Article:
Chemical Water Treatment in Open Tower Systems
Chemical Water Treatment in Open Tower Systems

Chemical Water Treatment in Open Tower Systems

Posted by Dan Jackson on in Fundamentals

In today’s world of expensive energy, it is more vital than ever for heat exchange equipment to be kept free of insulating deposits that promote high energy consumption. A typical insulating deposit is a formation of calcium, fungi, mold, algae slime or other minerals on a surface, separating or insulating it from the ability to efficiently transfer heat.

The four principal sources of these deposits in water – cooled systems are scale, corrosion, biological growths and sludge. These factors are important for another reason: they have a direct effect on energy usage and equipment life.

An open system is one that has contact with air. Cooling towers, chillers and condenser pumps are part of a typical open system. As the water falls from the top to the bottom of the cooling tower, it is in contact with air and therefore is considered open.

Treating the cooling tower water to minimize or eliminate the growth of bacteria or algae can be performed with the injection of chemicals. Several alternative methods of non-chemical water treatment also are available and will be discussed in other articles.


Scale is caused by the precipitation of calcium and other salts. It progressively narrows the pipe internal diameters and roughens tube surfaces, thereby impeding proper flow, and insulates surfaces meant to exchange heat.

Scale build–up also reduces the airflow through cooling towers by reducing the area in the tower honeycomb fill.

In chillers, scale translates into higher refrigerant head pressures, and a corresponding increase in power requirements and costs. For example, 1/8 inch of scale in a 100–ton refrigeration unit represents an electrical energy increase of 22% compared to the same size unit free of scale.


Dissolved gases, improper pH control, and the formation of micro organisms promote corrosion, which is the single most significant factor causing premature deterioration of HVAC equipment and piping. In its most insidious form, pitting is only revealed when the equipment or pipe fails. Failures of this type can be catastrophic, leading to costly downtime for repairs and equipment replacement, personal discomfort and even total plant shutdown.

Biological Growths

In addition to promoting corrosion, the uncontrolled multiplication of bacteria, algae and fungi results in bio­film formation on heat exchange surfaces. This has been recognized as an important contributor to reduced heat transfer efficiency in cooling water systems.

In fact, it has been demonstrated that because of the unique surface characteristics of biofilms, their insulating properties far exceed those of an equivalent thickness of scale or corrosion deposits.


Under this heading are dirt, mud, sand, silt, clay, scale salts, and other particulates. They may be of airborne origin or may enter the system with the makeup water. Very often these suspended solids are tightly bound and held together by corrosion products and organic matter.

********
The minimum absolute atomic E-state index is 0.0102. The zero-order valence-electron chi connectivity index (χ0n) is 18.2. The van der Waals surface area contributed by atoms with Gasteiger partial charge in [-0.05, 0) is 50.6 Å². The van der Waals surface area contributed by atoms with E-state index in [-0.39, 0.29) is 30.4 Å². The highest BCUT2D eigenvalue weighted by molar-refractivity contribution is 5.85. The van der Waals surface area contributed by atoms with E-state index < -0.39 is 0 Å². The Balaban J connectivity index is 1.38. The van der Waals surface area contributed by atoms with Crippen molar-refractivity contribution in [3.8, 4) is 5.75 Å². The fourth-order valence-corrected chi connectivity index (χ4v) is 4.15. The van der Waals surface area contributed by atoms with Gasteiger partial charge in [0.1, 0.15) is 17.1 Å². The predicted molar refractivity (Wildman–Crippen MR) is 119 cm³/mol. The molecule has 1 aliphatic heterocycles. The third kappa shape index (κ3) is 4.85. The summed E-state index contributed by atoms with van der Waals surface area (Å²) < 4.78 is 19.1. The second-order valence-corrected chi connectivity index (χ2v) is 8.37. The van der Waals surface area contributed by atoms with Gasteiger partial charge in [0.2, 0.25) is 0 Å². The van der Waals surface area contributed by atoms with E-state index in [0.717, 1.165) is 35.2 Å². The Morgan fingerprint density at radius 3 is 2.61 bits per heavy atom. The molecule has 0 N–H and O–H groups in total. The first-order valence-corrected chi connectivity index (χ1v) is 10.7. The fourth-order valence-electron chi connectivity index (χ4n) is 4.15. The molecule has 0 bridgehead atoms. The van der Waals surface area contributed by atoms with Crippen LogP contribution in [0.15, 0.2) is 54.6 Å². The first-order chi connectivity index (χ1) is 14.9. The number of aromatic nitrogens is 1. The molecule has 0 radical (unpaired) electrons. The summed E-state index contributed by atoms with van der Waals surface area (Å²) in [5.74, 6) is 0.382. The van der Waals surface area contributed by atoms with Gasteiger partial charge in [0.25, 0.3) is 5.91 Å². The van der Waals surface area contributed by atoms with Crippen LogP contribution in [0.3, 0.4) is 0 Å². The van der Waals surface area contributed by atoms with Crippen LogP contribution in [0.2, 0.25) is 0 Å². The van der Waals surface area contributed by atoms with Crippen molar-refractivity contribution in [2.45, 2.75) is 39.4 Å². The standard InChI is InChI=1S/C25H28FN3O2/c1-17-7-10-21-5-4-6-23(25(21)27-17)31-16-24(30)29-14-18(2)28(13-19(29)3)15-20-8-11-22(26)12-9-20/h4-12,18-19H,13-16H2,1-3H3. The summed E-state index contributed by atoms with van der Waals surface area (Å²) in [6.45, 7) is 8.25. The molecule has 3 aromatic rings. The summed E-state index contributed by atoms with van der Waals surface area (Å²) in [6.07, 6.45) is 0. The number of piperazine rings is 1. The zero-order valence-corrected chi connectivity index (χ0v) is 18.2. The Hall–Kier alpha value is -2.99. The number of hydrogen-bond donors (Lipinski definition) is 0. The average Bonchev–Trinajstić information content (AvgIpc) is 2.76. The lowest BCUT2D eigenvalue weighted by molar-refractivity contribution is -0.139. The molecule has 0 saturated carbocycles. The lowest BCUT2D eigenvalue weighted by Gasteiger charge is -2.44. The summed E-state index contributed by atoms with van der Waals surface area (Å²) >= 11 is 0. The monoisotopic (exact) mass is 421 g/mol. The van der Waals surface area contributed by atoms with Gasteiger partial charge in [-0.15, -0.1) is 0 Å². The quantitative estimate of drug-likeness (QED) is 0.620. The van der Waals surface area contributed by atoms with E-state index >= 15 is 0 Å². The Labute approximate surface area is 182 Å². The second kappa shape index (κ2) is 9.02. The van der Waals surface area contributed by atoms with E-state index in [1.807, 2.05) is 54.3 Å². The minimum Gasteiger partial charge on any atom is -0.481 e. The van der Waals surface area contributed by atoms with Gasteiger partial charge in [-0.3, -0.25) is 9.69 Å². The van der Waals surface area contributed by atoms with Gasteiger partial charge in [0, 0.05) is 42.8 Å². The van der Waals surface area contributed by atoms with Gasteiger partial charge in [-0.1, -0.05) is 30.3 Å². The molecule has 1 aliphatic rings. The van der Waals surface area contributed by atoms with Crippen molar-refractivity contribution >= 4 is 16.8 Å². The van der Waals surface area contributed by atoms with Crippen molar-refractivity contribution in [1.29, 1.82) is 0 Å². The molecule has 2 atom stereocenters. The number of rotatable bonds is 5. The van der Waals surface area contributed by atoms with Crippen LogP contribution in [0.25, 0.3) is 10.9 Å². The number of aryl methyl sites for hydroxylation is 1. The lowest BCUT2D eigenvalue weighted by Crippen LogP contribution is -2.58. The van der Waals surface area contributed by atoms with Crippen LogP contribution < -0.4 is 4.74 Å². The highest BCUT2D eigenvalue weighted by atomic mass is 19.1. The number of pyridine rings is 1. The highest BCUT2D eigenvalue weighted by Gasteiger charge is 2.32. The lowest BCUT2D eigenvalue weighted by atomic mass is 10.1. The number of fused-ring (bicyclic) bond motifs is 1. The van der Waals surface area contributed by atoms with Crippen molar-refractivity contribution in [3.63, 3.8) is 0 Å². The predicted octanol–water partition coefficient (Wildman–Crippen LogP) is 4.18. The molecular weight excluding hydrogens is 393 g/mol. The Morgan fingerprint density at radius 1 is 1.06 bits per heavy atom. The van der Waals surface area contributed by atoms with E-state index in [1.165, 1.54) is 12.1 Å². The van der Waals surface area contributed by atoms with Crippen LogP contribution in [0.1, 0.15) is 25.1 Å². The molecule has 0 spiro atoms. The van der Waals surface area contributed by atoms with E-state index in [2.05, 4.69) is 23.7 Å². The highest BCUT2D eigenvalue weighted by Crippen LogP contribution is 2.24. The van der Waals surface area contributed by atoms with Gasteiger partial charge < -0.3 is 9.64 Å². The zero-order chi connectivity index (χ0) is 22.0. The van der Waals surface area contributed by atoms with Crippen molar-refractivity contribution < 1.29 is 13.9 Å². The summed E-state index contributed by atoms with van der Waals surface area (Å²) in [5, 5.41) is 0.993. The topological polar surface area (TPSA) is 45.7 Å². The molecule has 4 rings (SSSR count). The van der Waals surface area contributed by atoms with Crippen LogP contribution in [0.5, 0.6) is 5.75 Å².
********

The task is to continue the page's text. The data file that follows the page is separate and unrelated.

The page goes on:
Abrasive sludge deposits can damage pump mechanical seals, rubber gaskets and control valve seals.


The answer to the problems created by scale, corrosion, biofouling and sludge is a comprehensive water treatment program including scale and corrosion inhibitors, micro biocides and chemicals that maintain particulate materials in suspension coupled with adequate bleed off. A chemical controller will automatically regulate the injection of chemicals based on a water makeup meter. Makeup water is the water brought into the system to replace lost water, regardless of the cause of water loss.

Water is lost from a cooling tower system through evaporation, leaks in the system, overflow of the cooling tower sump, and “bleed off,” which is the intentional draining of a certain amount of water in order to decrease the buildup of solids in the system. In a poorly­ designed system, high winds can also blow some of the water out onto surrounding areas.

When water is evaporated or lost from a cooling tower, the solids and chemicals used to treat the tower remain in the system. When water is “bled” from the system, the chemicals lost through bleed must be replaced for the system to remain protected.

A certified chemical treatment company should be involved with the treatment of the cooling tower water. Daily and weekly testing should be done by your staff. You should always get a written report from your chemical treatment company after their monthly visit.

Rotation of the chemicals may be needed as bacteria can become immune over time if the same chemicals are used.

Ask questions of the water treatment company. What should the concentration of particulates be for the most efficient operation? What should happen if there are deposits on the tower fill?

Low cost budget chemicals may not be the best answer to your water treatment needs. Your cooling tower and chiller system is extremely expensive to operate. Think of the cost to replace the system because of scale build­up or corrosion attacks. A good chemical water treatment program is critical to the maintaining of your equipment.

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